source ~/git-completion.bash

App of the Day: Sublime Text 2

Sublime Text 2 IconThere are a lot of different text/code editors out there. Some people swear by Coda ($99) or TextMate (~$50). Others prefer TextWrangler because it’s free and still has plenty of power to get the job done. If your a PC person, Notepad++ may be your weapon of choice. This post isn’t meant to be a review or comparison of the different text editors out there, but simply an introduction to another awesome alternative that I think is more unheard of than not.

Last summer a close friend referred me to Sublime Text 2. Before Sublime, I used TextWrangler, and I gotta say, the wrangler is great, but I just didn’t connect with it for some reason. I’ll admit, I didn’t really research all its functionality or install very many plugins, but I’ve heard great things. Regardless, Sublime resonated with me instantly.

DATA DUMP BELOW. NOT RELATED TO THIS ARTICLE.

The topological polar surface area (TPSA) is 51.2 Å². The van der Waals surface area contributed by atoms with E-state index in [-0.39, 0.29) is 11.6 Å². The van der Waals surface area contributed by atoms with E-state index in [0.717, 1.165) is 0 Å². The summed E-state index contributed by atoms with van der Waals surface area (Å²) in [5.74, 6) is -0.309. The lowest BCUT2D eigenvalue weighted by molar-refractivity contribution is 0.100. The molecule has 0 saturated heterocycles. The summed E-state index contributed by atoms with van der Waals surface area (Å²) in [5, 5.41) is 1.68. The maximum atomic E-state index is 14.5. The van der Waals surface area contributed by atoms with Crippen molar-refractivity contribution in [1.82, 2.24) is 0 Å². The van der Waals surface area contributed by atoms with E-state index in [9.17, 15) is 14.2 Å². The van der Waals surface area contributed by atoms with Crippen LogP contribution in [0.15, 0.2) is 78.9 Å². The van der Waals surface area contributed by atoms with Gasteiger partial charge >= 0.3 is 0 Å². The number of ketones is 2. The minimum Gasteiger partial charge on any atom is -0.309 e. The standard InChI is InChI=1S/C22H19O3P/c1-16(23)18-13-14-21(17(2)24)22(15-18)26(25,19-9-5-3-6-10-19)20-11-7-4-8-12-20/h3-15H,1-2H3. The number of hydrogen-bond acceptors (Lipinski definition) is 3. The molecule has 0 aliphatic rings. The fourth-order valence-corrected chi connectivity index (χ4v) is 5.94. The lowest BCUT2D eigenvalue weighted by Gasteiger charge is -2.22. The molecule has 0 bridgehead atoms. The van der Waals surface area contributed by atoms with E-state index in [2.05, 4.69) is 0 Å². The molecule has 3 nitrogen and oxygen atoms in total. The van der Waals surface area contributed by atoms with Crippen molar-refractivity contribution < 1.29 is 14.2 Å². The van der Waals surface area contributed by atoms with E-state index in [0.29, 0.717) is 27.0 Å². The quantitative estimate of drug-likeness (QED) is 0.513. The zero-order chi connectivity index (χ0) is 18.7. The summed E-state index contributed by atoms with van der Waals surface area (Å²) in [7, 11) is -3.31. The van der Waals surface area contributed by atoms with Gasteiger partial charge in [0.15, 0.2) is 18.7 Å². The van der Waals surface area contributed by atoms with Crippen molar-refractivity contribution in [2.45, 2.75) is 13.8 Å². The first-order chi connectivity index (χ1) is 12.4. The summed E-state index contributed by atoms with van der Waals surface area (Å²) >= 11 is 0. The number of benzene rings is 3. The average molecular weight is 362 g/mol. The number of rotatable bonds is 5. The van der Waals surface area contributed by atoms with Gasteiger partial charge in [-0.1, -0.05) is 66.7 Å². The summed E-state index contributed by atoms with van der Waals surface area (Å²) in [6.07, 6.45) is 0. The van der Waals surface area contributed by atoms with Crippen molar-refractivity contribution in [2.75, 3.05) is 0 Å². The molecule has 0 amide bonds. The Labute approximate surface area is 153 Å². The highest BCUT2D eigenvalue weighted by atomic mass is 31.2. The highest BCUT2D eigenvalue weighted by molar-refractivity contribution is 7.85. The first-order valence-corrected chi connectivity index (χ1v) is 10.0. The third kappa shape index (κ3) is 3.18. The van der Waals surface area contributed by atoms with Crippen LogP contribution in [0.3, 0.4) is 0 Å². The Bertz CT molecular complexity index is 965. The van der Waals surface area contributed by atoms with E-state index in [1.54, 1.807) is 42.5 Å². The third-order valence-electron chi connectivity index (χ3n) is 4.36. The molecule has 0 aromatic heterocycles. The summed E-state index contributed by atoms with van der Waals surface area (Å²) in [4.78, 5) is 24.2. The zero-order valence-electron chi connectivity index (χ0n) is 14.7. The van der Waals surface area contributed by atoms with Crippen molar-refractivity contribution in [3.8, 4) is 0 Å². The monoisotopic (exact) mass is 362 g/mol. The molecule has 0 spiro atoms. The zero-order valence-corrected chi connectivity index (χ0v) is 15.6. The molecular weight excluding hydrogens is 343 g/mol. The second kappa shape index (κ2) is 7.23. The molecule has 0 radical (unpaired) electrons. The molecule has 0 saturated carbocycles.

Sublime is clean; no buttons all over the place. It’s got this awesome “1000 ft” distance view that can be used to scroll fast through code or find a section of your code through pattern recognition in the line structure. I’ve found it very helpful since I often use it to look through error stack traces, which are very pattern prone and are often thousands of lines long. Sublime has syntax highlighting for just about every language possible (much like other editors). You can control the preferences really easily too, changing just about any functionality. For example if you don’t like the “1000 ft view,” you can turn that off. Did I mention autocomplete? Yup…and while this isn’t language specific, it’s surprisingly smart and very helpful. Not nearly as powerful as autocomplete in Xcode, NetBeans or the like, but still a very useful feature.